12.02.2020 | Short Communication | Ausgabe 2/2020
Co-occurrence of multiple endocrine neoplasia type 4 and spinal neurofibromatosis: a case report
- Pamela Brock, Jean Bustamante Alvarez, Amir Mortazavi, Sameek Roychowdhury, John Phay, Raheela A. Khawaja, Manisha H. Shah, Bhavana Konda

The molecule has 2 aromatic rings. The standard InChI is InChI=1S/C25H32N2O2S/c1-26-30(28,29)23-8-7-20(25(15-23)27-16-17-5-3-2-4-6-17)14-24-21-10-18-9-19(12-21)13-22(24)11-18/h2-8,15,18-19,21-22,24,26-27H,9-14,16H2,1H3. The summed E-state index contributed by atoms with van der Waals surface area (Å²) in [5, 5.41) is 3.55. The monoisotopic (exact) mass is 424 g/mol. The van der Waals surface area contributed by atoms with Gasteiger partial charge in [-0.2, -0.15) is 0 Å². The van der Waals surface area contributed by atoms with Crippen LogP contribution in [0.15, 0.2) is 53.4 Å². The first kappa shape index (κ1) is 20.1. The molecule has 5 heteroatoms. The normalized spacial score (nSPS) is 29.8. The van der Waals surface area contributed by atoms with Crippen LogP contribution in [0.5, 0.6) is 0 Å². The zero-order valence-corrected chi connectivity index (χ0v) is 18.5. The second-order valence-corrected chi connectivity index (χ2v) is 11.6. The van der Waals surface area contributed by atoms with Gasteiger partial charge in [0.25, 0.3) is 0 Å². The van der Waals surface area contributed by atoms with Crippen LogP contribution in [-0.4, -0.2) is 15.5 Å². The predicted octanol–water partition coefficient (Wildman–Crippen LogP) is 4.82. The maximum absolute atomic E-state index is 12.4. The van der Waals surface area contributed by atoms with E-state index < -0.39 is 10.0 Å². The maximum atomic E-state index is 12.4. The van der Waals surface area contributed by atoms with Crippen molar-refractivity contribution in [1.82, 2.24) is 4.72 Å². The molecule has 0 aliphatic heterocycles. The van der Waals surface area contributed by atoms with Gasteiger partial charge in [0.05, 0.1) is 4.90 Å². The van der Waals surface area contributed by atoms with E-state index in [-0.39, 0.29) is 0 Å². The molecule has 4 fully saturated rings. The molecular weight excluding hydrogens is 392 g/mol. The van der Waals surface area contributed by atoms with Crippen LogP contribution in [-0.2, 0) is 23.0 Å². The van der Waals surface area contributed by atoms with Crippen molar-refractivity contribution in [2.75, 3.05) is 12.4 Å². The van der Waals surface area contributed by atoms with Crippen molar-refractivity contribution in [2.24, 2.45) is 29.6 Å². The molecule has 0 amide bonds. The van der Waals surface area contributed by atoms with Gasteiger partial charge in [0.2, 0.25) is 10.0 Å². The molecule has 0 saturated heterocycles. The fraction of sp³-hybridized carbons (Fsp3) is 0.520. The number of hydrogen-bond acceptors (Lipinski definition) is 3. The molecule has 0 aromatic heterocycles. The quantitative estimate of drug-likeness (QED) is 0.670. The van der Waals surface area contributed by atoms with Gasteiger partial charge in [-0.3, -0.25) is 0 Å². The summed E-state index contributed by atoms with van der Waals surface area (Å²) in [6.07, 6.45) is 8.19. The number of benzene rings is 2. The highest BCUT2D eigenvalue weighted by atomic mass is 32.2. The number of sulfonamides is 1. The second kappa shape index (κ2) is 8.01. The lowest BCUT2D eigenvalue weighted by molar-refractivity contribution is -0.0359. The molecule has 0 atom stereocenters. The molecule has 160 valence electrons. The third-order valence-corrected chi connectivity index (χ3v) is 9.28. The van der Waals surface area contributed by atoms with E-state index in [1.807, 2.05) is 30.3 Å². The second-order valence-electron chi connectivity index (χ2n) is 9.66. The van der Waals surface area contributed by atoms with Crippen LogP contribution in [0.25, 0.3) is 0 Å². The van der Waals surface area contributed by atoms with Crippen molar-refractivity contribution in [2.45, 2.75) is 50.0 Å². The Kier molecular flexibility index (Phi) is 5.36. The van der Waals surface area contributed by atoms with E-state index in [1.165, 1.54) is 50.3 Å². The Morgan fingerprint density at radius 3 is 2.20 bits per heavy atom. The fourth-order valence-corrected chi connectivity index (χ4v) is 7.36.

Multiple Endocrine Neoplasia (MEN) type 4 is a rare genetic condition that results from variants of the CDKN1B gene and predisposes individuals to develop endocrine tumors. Spinal neurofibromatosis (SNF) is an uncommon subtype of neurofibromatosis type 1 (NF1) characterized by bilateral neurofibromas of all spinal roots. Here we report a case of the co-occurrence of these syndromes, which has not yet been described in the literature. A male in his 60s presented with Gleason 5 + 4 localized prostate adenocarcinoma treated with radical prostatectomy. Two years later, he developed liver and bone metastasis consistent with trans-differentiation into small cell carcinoma. He developed hypercalcemia due to primary hyperparathyroidism from a parathyroid adenoma treated surgically. His family history was significant for a first-degree relative with a clinical diagnosis of NF1 and several second-degree relatives with multiple café-au-lait macules. Spine MRI showed multiple bilateral neurofibromas. Germline genetic testing showed a pathogenic variant in the CDKN1B gene, a variant in the NF1 gene, and a normal MEN1 gene. In this rare case of MEN4 and SNF, the patient was asymptomatic for much of his life. In addition to parathyroid adenoma and spinal neurofibromas, he had prostate adenocarcinoma with trans-differentiation into metastatic small cell cancer. Whether this diagnosis was coincidental or related to an emerging phenotype remains to be elucidated.